McMullan and Adams make it a golden day for England
James McMullan and Lizzie Adams made it a hat-trick of gold medals for England at the Commonwealth Mountain and Ultra Distance Championships in North Wales as they won the men’s and women’s mountain races at Llanberis…
Those triumphs followed the golden performance by Lizzy Hawker in the 24 hour road race in Llandudno, which saw the 35-year-old set a world best performance by winning the title with a remarkable 246 km or 153 miles.
After Hawker had set the medal ball rolling the action moved 30 miles along the north Wales coast to Llanberis, where Adams started the clean sweep for England with her victory in the 8 km race.
Conditions for the race saw rain and mist veil Moel Eilio, in the shadow of Snowdon, but after a superb fifth place run at the recent World Mountain Championships in Albania earlier this month Adams started favourite.
After a furious start on the initial road section as the female runners approached the mountain, Olivia Walwyn-Bush led English team mates Sarah Tunstall and Adams. Mary Wilkinson was tucked in behind, with Victoria Wilkinson in fifth.
But as the race turned onto the steep part of the course Brindley started to scythe her way through the front group, so much so that she led the race as they started the descent off the mountain and head back down to Llanberis. However, 25-year-old Hallamshire runner Adams was not to be denied as she passed and then held off Scotland’s Tracey Brindley to win by a clear 19 seconds.
“This is the first major title I’ve won and it was nice to win it here. I lived in Llandrindod Wells when I was younger and I’ve been to the Snowdon area before,” said an exuberant Adams.
“It was pretty tough, but very enjoyable. The weather made it wet and that made it tricky at the start” and concluded, “England have got a really strong team and it was great to add gold to the bronze we won in Albania. Now I will concentrate on the cross-country season and hopefully make it to the European Mountain Championships next year.”
The next four places were occupied by English athletes – Mary Wilkinson, Olivia Walwyn-Bush, Victoria Wilkinson and Sarah Tunstall – with Scotland’s Catriona Buchanan taking seventh. That enabled the English team to add gold to the bronze they won in the World Championships, with the Scots taking silver. Jackie Lee ran a strong race in 9th for Wales and was backed up by Anna Barlett in 11th place, meaning that Emma Bayliss’ ensured the bronze for Wales.
Men’s Race (images to follow)
James McMullan was obviously inspired by Adams and Hawker’s success as he battled from fourth to first to hold off the strong Scottish challenge offered by young Scot, and former Snowdon Race winner Robbie Simpson.
The early leader had been Joe Symonds, fresh from his second place finish that the recent Trans Alps with Jethro Lennox. McMullan was tucked in behind in third place at the point that they started the hard grind up to the Trwyn on Moel Eilio. Coming through after a steady start was Robbie Simpson, and with his superb technical skills he was going to be a threat in the second half of the race.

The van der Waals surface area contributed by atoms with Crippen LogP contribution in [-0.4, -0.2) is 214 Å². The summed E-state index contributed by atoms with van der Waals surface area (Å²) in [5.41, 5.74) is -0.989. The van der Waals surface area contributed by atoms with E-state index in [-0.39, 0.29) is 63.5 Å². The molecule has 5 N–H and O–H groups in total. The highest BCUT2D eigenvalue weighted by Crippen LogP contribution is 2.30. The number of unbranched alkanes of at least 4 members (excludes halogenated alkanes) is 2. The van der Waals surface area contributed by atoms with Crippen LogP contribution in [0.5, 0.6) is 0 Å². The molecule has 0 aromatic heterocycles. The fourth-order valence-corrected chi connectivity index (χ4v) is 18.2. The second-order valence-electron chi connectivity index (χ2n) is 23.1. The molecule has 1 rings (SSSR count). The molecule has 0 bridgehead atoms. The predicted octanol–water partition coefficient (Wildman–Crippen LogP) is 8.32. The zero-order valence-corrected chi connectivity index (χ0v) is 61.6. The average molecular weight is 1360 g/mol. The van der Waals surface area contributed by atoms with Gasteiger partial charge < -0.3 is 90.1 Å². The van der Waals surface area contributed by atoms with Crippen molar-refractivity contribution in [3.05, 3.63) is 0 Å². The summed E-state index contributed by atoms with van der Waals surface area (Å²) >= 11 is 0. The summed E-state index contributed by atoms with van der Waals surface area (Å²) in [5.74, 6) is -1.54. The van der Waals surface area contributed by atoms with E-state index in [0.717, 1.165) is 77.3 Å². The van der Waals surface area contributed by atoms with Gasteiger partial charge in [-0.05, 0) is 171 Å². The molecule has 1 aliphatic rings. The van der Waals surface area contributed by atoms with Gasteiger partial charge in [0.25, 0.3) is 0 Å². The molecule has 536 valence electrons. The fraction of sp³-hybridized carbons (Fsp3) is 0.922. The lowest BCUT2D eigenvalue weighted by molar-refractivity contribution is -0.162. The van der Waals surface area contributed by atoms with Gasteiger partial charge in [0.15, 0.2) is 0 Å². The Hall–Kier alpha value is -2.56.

As they started the descent after the second loop McMullan pushed on and after a strong 22nd place at the World Championships recently, the Englishman’s form and basic speed told as he entered the finish area with a clear 17 second margin.
Simpson took an excellent silver medal with Symonds in third. That meant both countries were tied on 16 points for the team title, but McMullen’s first place meant England retained their Commonwealth title on count back.
First Welsh runner was Rob Samuel. The Eryri Harrier had a storming run in 5th place, ahead of team mate Andres Jones. With Richard Phillips in 10th this meant that the home nation scored bronze in both team championships.
Men’s top 20
1. James McMullen (England) 50:03
2. Robbie Simpson (Scotland) 50:20
3. Joe Symonds (Scotland) 50:31
4. Francis Khanje (Malawi) 51:54
5. Rob Samuel (Wales) 51:56
6. Andres Jones (Wales) 52:02
7. Tom Cornthwaite (England) 52:25
8. Chris Smith (England) 52:30
9. Billy Burns (England) 52:44
10. Richard Phillips (Wales) 53:06
11. Alastair Anthony (Scotland) 53:21
12. Gary Priestley (England) 53:28
13. Nicholas Wrightman (Australia) 53:36
14. James Gosselin (Canada) 53:45
15. Richard Roberts (Wales) 53:57
16. Lloyd Taggart (Isle of Man) 54:12
17. Sam Hesling (Scotland) 54:39
18. Sanneh Lamin (Gambia) 54:53
19. Tim Davies (Wales) 54:57
20. Evance Nyazule (Malawi) 55:21
Men’s Team Result
1. England 16 pts (win on countback)
2. Scotland 16
3. Wales 21
Women’s Top 20
1. Lizzie Adams (England) 43:37
2. Tracey Brindley (Scotland) 43:56
3. Mary Wilkinson (England) 44:15
4. Olivia Walwyn-Bush (England) 44:41
5. Victoria Wilkinson (England) 45:15
6. Sarah Tunstall (England) 45:17
7. Catriona Buchanan (Scotland) 45:36
8. Vivian Kiplagat (Kenya 45:44
9. Jackie Lee (Wales) 47:34
10. Claire Ward (Scotland) 47:52
11. Anna Barlett (Wales) 47:59
12. Susan Ridley (Scotland) 48:19
13. Bronwyn Humphrys (Australia) 48:46
14. Hubertien Wichers (Australia) 49:06
15. Emma Bayliss (Wales) 49:18
16. Doris Fishar (Malawi) 49:27
17. Clare Derrant (Australia) 50:14
18. Christina Rankin (Scotland) 50:29
19. Annabell Wilson (Australia) 51:12
20. Syl Corbett (Canada) 51:16
Women’s Team Result
1. England 8 pts
2. Scotland 19
3. Wales 35